11 Tricks to Earn More From Your Garage Sale

Recently, a couple sold their $3 garage sale pottery find for a cool $2.2 million when the historical significance of the item was discovered. I bet the original sellers of that seemingly insignificant piece of pottery are kicking themselves right now.

While finding a hidden treasure may seem like the goal of avid garage sale shoppers, most people are simply looking for a good deal. Since spring cleaning is in full swing, now is a great time to put your wares up for sale and make a little cash for your clutter. There is an art to designing a sale that will yield the most bang for your buck, so read on for tips on how to do just that.

1. Advertise -- everywhere! Post an ad on Craigslist, in your local newspaper and around your neighborhood to get the word out. Tell friends, family and coworkers about the sale and post the details about it on social media sites. Be sure to highlight the types of items visitors can expect to find at your event; jewelry, furniture and sporting equipment are big drivers, so it’s important to mention them in your ads.

2. Don't call it a garage sale. For whatever reason, the terms “yard sale” or “moving sale” have more positive connotations with local residents. Similarly, estate sales attract people with deeper pockets since the term “estate” sounds like a big deal.

3. Sell valuables elsewhere. Items like quality jewelry, expensive furniture and select home goods are better sold through eBay, Craigslist or local consignment shops. Same goes for things like gift cards, which you can exchange for a higher value using GiftCardGranny.com. Ultimately, you don’t want to undervalue anything you own for the sake of getting it out of your house.

RELATED 10 Things to Buy Used 

4. Time it right. Spring is the best time to host a garage sale because the weather is mild and people are looking for frugal updates to their homes and wardrobes. Summer isn’t ideal as folks are more likely to escape for the weekend and you may be faced with a smaller audience. Be sure to check the forecast before scheduling an event, as even the most dedicated garage hunters won’t shop in poor weather. Finally, piggyback on a neighbor’s sale if you can in order to take advantage of the traffic their event produces.

5. Schedule around payday. Here’s a mind-blowing fact for you: people are more prone to spend money when they have it! Many people are paid around the 15th or the 30th of each month, so scheduling your sale around payday will help you bring in the best customers. Keep in mind the first and last week of the month might represent the leanest for some who are either waiting on payday or just paid out big expenses like rent and car payments.

6. Wake up early! Dedicated garage sale hunters know the good stuff goes first, so they’ll be waiting outside your door at the crack of dawn. Plan to rise as early as 5:00am to set up so you don't miss this eager crowd. The “early bird gets the worm,” as they say, and these shoppers will likely pay your asking price for the best items.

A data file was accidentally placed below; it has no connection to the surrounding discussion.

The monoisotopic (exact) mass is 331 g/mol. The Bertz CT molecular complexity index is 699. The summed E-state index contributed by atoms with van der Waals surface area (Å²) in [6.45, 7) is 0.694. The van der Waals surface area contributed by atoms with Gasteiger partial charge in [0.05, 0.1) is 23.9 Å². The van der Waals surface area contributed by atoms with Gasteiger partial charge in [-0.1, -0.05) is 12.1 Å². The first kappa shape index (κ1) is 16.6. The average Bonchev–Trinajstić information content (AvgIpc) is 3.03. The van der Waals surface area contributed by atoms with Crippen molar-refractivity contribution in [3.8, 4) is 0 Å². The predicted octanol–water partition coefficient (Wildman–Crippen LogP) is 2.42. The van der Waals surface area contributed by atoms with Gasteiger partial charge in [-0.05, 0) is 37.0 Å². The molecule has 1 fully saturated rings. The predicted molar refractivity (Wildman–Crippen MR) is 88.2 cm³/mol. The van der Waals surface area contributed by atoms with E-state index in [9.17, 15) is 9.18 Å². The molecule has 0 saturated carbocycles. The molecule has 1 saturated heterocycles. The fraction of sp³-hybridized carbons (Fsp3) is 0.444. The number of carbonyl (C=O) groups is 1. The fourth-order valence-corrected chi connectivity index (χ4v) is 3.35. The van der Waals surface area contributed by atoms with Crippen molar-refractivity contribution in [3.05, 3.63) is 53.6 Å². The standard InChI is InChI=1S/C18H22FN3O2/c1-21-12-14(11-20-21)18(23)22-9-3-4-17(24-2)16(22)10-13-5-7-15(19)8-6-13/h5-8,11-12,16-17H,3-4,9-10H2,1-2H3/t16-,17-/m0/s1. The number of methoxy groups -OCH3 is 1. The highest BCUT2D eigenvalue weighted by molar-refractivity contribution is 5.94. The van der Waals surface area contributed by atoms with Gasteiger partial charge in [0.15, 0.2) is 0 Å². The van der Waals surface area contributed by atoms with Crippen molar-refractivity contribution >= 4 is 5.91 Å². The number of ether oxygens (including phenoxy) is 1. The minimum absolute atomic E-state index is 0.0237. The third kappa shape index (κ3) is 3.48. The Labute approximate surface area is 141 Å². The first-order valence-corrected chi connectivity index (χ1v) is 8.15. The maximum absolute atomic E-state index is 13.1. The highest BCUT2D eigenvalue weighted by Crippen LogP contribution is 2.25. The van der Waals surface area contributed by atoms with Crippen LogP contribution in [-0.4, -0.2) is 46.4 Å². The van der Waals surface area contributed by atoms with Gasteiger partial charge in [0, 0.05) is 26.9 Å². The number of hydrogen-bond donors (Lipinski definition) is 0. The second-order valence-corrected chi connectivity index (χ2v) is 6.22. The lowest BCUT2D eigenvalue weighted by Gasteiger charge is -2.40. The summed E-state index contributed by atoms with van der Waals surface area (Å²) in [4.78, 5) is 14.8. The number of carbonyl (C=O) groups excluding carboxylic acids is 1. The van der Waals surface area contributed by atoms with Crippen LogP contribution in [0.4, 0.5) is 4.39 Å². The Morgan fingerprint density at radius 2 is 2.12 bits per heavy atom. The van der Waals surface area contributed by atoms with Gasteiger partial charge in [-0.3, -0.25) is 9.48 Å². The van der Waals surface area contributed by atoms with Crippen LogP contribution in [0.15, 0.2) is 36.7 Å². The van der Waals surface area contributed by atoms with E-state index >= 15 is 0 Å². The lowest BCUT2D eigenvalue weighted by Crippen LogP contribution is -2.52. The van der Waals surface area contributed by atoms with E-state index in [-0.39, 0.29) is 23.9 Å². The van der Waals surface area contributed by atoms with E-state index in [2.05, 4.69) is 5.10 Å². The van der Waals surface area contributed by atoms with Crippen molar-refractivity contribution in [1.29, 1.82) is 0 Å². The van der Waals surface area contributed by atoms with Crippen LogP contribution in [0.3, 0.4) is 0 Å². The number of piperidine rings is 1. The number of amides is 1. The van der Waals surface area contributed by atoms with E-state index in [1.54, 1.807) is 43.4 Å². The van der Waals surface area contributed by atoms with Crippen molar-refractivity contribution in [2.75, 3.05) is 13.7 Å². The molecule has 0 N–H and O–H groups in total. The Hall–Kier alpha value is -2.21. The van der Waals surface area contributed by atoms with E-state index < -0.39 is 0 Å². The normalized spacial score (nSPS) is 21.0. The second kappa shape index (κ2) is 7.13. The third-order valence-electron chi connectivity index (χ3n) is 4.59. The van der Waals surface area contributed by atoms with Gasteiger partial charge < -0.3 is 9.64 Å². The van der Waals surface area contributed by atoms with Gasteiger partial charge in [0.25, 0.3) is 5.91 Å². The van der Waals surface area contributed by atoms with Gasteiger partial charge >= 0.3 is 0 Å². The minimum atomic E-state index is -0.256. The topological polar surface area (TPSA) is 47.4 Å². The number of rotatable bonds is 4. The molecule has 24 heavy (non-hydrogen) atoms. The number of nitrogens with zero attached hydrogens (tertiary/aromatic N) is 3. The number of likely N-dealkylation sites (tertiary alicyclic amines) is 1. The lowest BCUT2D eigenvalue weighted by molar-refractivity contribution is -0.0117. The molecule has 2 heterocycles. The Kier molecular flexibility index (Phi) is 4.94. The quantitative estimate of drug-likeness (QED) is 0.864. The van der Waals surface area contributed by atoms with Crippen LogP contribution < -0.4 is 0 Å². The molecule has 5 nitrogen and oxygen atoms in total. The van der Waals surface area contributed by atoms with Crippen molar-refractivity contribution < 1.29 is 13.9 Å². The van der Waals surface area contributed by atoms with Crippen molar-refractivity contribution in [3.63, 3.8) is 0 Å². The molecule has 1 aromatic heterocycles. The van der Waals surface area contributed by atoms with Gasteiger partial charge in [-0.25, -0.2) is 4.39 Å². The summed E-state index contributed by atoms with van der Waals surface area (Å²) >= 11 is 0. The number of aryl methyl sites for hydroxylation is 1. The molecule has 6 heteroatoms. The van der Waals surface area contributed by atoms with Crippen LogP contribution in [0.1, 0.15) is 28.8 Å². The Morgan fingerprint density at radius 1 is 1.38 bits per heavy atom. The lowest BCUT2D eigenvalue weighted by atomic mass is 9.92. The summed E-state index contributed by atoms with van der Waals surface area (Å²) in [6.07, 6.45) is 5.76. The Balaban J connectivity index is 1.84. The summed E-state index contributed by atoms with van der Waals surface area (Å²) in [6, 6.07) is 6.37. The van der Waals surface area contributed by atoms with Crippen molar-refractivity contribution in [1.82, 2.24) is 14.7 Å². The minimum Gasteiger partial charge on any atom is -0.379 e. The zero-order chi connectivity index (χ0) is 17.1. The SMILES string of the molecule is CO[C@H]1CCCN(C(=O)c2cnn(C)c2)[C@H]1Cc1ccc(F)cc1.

7. Price it right. Price items too high and you’ll scare off shoppers. Price them too low and you’ll be pestered by hagglers who realize you just want to get rid of things. If you’re unsure how to price something, both Goodwill and the Salvation Army offer helpful valuation guides for reference. Also, make sure to have price tags on everything so you don't leave people wondering. You may also need to drop prices by the end of the day if items aren’t selling.

8. Glam it up. Presentation is key for attracting buyers and getting the most value for your items. Dust off old furniture, polish jewelry, fold clothes and make sure things aren't dirty or wrinkled. Consider using baskets and table clothes to make your sale more appealing. Tip: you can nab these items on the cheap at your local dollar store. Thinking like an interior designer or visual merchandiser will ultimately make your sale more inviting, likely resulting in a better profit.

RELATED 5 Easy Repurposed Decor Ideas 

9. Make it an event. Serve coffee, stream music and chat with your shoppers to engage them in the event. These tricks are already used by retail stores to encourage shopping, so why not implement them at your own sale? You should also stretch the sale to both Saturday and Sunday if you can; a weekend event gives you the power to say “no” to a bad offer knowing you have more time to sell your items.

10. Less is more. If you have several boxes of clothes, display the higher-quality items you think will sell first. If your sale is overly cluttered, you may deter shoppers who don't want to fumble through everything. Once your tables or clothing racks start thinning out, add more inventory. Advertising this strategy might result in repeat customers who want to see what else you have later in the day.

11. Don’t give things away. As you near the end of your sale, you may feel discouraged by the number of items remaining. While it’s okay to give away small items, hold on to things like furniture that didn’t sell and try your luck online. For example, I advertised a chest of drawers for $25 at a recent garage sale. After lowering the price twice and finally trying to offload it for $5, I still hadn’t sold it by day’s end. I posted it to Craigslist and ended up getting the original $25 for it. Lesson learned!

More from GalTime.com:

Connect with GalTime on Facebook! 

Powered by WPeMatico

Leave a Reply